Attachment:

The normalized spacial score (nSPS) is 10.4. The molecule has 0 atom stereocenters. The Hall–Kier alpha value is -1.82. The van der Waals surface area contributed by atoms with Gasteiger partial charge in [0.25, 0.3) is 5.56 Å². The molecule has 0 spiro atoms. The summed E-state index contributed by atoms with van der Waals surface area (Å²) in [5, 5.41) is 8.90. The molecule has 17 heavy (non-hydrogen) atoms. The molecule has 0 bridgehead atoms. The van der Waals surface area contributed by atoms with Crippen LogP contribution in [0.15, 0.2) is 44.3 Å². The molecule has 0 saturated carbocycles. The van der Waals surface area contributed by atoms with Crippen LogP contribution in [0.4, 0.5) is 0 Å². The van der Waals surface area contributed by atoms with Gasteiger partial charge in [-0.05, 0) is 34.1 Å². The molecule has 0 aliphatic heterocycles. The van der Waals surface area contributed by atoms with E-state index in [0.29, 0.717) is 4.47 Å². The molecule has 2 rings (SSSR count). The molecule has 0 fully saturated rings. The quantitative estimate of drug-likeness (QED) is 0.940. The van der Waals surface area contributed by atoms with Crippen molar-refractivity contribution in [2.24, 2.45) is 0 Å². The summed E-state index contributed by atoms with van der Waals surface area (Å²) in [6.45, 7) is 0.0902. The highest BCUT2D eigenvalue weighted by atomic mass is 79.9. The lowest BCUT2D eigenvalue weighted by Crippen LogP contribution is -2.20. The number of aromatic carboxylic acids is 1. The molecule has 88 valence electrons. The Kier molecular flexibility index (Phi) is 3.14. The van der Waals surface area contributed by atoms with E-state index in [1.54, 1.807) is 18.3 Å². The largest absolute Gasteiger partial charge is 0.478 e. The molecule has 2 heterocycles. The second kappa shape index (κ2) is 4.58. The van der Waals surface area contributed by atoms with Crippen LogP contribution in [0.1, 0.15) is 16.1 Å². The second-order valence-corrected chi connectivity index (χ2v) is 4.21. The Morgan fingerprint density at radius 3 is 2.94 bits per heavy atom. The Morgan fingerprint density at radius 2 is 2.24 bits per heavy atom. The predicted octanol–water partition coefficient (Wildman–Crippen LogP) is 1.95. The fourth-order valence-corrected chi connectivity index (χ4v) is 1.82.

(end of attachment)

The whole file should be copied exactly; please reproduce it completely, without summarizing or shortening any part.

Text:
The normalized spacial score (nSPS) is 10.4. The molecule has 0 atom stereocenters. The Hall–Kier alpha value is -1.82. The van der Waals surface area contributed by atoms with Gasteiger partial charge in [0.25, 0.3) is 5.56 Å². The molecule has 0 spiro atoms. The summed E-state index contributed by atoms with van der Waals surface area (Å²) in [5, 5.41) is 8.90. The molecule has 17 heavy (non-hydrogen) atoms. The molecule has 0 bridgehead atoms. The van der Waals surface area contributed by atoms with Crippen LogP contribution in [0.15, 0.2) is 44.3 Å². The molecule has 0 saturated carbocycles. The van der Waals surface area contributed by atoms with Crippen LogP contribution in [0.4, 0.5) is 0 Å². The van der Waals surface area contributed by atoms with Gasteiger partial charge in [-0.05, 0) is 34.1 Å². The molecule has 0 aliphatic heterocycles. The van der Waals surface area contributed by atoms with E-state index in [0.29, 0.717) is 4.47 Å². The molecule has 2 rings (SSSR count). The molecule has 0 fully saturated rings. The quantitative estimate of drug-likeness (QED) is 0.940. The van der Waals surface area contributed by atoms with Crippen molar-refractivity contribution in [2.24, 2.45) is 0 Å². The summed E-state index contributed by atoms with van der Waals surface area (Å²) in [6.45, 7) is 0.0902. The highest BCUT2D eigenvalue weighted by atomic mass is 79.9. The lowest BCUT2D eigenvalue weighted by Crippen LogP contribution is -2.20. The number of aromatic carboxylic acids is 1. The molecule has 88 valence electrons. The Kier molecular flexibility index (Phi) is 3.14. The van der Waals surface area contributed by atoms with E-state index in [1.54, 1.807) is 18.3 Å². The largest absolute Gasteiger partial charge is 0.478 e. The molecule has 2 heterocycles. The second kappa shape index (κ2) is 4.58. The van der Waals surface area contributed by atoms with Crippen LogP contribution in [0.1, 0.15) is 16.1 Å². The second-order valence-corrected chi connectivity index (χ2v) is 4.21. The Morgan fingerprint density at radius 3 is 2.94 bits per heavy atom. The Morgan fingerprint density at radius 2 is 2.24 bits per heavy atom. The predicted octanol–water partition coefficient (Wildman–Crippen LogP) is 1.95. The fourth-order valence-corrected chi connectivity index (χ4v) is 1.82.